Tiki My Stress Away – Eastern Florida and Southern Georgia

Sadly done with the Florida Keys we started out trek northward. We found more gorgeous coastlines, early colonial history, and plenty of tropical drinks along our route!

Mai Kai

The decorations in this tiki bar were phenomenal!

A tiki bar with old school roots, we stopped in while motoring up from the Keys due to extreme frustrations with traffic. The bar opened in the 60’s offering the people of the area a taste of the pacific with dancers and shows and of course tiki drinks without the cost of actually having to travel to the pacific. Now this place is an 8 themed room behemoth that Danielle and I thoroughly enjoyed, especially since it was happy hour (50% off drinks and appetizers) and it meant a reprieve from what seemed like an eternity of traffic. The drinks, appetizers, and ship-like décor of the bar alone are worth a stop in! They even had water pouring over the windows and a zen garden out back.

Peanut Island

                                                      The views were even better underwater!


The one time to be peanut oil shipping depot and home to a nuclear bunker built for then President of the United States, John F Kennedy (due to the amount of time he spent in Palm Beach) is now a county park with amazing snorkeling right from the beach. Danielle and I spent some time wandering through the restored mangrove hammock (large concentration of mangroves) before getting in the water. As soon as your snorkel hits the water, you’re immersed into an abundance of life and it is stunning. No matter where we were in the water there was coral, seaweed, fish, or invertebrates to be seen. We both spent a couple of hours, snorkeling and trying free diving (only getting about 10 feet under at best) to follow flashy angelfish, vibrant parrotfish, and teensy weensy pufferfish around amongst many other fish. We would love to go back if ever in the area.


Cumberland Island

                                     A “wintering cottage”… yeah, not what we were expecting either.

This Island has changed hands and has a lot of history just over the last 100 years. Much of it now is owned by the National State Parks, but there are still a good portion of the island that is still privately owned. We prepaid for tickets ($30/person), then decided we’d take our bikes along with us (for an additional $10 a bike) on the 45 minute ferry ride over to Cumberland Island. We decided we’d brave the 7 mile bike ride up to Plum Orchards, a “winter cottage” (see the picture to understand why that’s in quotes) originally owned by Lucy Carnegie (yes, that Carnegie). In Danielle’s opinion, the bike ride. Was. Awful. The roads are filled in by sand taken from the beaches to fill in/prevent erosion which makes for a miserable bike ride. The destination, however, was well worth it. We biked onto the grounds of the Plum Orchards (and there’s no evidence of there ever being a plum orchard here), and were immediately greeted by an open area of big oaks with spanish moss hanging like garland, wild horses grazing in the shade, bright red cardinals fluttering about in the trees, and the stillness of the quiet. Then there’s the extravagant “winter cottage” which we took a tour of, walking through the history of the building and the Carnegie families that lived within the walls for over 50 years. Danielle was about ready to keel over when we reached the ferry to head back to the mainland, but it was an amazing experience.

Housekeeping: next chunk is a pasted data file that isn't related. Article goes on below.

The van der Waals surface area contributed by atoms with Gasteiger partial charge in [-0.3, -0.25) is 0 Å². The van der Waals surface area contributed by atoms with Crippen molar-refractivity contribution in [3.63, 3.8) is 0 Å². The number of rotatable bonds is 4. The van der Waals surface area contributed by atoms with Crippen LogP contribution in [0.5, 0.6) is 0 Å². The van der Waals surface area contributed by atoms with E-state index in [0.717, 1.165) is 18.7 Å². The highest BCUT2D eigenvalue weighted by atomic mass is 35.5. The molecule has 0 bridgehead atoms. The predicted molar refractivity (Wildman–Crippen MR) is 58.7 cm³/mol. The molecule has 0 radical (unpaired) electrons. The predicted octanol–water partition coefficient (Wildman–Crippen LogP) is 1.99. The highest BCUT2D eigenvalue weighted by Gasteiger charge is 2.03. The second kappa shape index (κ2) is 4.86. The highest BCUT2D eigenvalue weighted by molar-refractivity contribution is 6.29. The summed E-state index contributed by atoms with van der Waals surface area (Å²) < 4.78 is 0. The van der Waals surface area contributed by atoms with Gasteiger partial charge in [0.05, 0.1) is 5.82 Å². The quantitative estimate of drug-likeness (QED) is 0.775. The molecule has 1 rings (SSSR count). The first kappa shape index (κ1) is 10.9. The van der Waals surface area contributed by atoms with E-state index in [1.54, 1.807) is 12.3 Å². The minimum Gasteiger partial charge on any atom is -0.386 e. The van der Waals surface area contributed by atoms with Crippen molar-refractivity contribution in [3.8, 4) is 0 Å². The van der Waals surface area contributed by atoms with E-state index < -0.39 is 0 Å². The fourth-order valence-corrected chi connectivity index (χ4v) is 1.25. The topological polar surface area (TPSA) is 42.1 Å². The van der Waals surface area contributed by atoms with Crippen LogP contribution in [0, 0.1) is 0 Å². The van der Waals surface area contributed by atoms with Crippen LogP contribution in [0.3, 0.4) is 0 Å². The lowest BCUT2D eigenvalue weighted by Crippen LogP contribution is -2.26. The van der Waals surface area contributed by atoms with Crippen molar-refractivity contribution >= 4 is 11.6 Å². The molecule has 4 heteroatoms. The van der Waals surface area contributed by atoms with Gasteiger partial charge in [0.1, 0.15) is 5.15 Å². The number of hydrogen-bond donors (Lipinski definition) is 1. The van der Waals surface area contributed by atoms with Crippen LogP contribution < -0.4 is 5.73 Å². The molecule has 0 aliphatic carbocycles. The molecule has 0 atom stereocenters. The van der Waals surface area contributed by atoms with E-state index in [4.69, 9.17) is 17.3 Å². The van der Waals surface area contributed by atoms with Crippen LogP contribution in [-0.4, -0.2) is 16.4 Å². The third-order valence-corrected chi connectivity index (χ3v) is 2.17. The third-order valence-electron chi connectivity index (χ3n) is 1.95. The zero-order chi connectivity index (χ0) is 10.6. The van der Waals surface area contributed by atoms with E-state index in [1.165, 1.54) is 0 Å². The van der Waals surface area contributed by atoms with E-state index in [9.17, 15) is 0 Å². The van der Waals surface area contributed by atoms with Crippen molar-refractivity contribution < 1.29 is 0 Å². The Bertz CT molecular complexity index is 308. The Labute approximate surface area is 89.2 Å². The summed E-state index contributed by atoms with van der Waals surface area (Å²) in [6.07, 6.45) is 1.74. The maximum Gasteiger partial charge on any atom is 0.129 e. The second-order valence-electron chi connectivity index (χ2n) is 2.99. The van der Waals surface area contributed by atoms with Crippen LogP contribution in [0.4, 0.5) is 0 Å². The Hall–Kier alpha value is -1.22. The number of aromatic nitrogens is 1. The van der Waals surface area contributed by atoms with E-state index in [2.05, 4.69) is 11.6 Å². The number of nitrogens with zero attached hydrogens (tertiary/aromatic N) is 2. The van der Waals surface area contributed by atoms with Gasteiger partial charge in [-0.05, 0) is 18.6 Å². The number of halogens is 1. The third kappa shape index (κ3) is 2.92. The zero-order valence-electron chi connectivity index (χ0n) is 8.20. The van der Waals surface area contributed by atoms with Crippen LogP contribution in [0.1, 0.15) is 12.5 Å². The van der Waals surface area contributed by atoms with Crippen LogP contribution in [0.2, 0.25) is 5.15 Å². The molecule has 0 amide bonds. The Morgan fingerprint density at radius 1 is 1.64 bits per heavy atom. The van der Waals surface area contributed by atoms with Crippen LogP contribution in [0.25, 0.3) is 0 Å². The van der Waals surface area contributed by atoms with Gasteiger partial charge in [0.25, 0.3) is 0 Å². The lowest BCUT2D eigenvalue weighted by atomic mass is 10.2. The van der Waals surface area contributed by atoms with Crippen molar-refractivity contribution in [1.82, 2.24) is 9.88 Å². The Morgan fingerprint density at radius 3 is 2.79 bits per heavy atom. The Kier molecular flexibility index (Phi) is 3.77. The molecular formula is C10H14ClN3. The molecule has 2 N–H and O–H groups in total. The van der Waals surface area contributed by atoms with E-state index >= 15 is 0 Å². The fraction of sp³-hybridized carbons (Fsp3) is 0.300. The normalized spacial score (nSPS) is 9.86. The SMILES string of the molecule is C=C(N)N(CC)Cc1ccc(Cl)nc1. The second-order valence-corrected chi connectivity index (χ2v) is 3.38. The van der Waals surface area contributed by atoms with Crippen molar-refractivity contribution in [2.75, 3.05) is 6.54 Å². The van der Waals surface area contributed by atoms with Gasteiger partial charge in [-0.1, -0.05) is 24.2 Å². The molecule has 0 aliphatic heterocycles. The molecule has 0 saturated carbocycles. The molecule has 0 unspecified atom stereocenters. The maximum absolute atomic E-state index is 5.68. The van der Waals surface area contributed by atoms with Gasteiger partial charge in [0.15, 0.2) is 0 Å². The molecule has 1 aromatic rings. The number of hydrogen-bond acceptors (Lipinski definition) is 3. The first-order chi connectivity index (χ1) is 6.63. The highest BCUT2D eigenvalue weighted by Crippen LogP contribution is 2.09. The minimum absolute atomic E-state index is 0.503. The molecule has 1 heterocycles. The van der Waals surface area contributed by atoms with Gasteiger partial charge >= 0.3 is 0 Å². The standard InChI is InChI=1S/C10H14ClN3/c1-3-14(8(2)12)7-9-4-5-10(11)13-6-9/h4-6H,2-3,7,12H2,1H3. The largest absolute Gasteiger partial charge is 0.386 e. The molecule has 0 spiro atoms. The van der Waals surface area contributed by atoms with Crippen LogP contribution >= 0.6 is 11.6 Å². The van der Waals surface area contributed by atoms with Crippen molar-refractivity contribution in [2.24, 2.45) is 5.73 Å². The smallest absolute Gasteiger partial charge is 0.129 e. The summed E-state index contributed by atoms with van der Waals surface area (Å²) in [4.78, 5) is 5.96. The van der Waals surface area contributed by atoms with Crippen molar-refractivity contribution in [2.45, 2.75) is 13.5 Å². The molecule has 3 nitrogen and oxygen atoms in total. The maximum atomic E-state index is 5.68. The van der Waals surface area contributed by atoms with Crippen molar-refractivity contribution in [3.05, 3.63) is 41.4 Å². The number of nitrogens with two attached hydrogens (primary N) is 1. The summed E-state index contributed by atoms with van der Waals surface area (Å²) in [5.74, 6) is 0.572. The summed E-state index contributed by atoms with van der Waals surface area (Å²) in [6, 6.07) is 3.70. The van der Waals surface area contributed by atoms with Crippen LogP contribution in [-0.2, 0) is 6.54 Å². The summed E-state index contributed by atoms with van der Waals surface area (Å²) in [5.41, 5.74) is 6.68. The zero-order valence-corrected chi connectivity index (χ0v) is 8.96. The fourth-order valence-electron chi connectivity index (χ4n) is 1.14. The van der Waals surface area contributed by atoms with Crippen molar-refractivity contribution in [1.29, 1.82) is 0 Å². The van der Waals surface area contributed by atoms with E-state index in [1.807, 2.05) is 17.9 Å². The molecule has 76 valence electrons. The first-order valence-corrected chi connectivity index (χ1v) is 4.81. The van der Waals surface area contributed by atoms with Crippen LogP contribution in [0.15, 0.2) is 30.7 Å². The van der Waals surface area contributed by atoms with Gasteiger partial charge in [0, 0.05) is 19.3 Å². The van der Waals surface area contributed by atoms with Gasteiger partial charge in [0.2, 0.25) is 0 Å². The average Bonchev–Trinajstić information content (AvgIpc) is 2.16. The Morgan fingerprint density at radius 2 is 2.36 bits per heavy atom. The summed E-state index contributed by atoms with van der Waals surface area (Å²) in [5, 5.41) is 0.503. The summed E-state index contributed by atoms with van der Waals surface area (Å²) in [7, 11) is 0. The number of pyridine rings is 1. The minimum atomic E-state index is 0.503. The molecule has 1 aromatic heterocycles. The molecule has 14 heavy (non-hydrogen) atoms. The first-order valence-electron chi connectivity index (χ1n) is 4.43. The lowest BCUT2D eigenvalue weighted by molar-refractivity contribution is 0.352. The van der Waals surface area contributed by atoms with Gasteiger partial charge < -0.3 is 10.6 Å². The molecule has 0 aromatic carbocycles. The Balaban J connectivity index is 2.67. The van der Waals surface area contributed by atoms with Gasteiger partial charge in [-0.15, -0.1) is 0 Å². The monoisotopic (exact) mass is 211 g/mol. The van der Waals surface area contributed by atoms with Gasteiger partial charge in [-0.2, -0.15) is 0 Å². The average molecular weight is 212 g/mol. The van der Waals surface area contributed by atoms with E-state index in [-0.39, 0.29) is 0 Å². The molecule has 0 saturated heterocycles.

Fort Frederica Georgia

                                                      The tabby concrete remains of the fort’s magazine.

A colonial era tabby (concrete made with seashells, mostly oyster) fortress built to repel Spanish interludes from Georgia. We found this National Park on Earth Day and sported our “I Love Science” shirts which were acknowledged upon arrival because this National Park is an archeological site. In addition to allowing visitors to come look at the ruins, the park has a partnership with the local middle school, allowing middle school kids to come and help with archeological digging and findings! We thought that was so cool! The area was originally a small community and based on their findings, the National Park employees have been able to uncover stories about most of the houses; what they were used for, who lived in them, etc. Most of the building structures themselves had been taken apart and the materials were used to build other structures, so all that lay left are the foundations of most of the houses. This is an awesome and gorgeous place to take a walk through time and through the large oaks with bunches of Spanish moss swaying in the wind.


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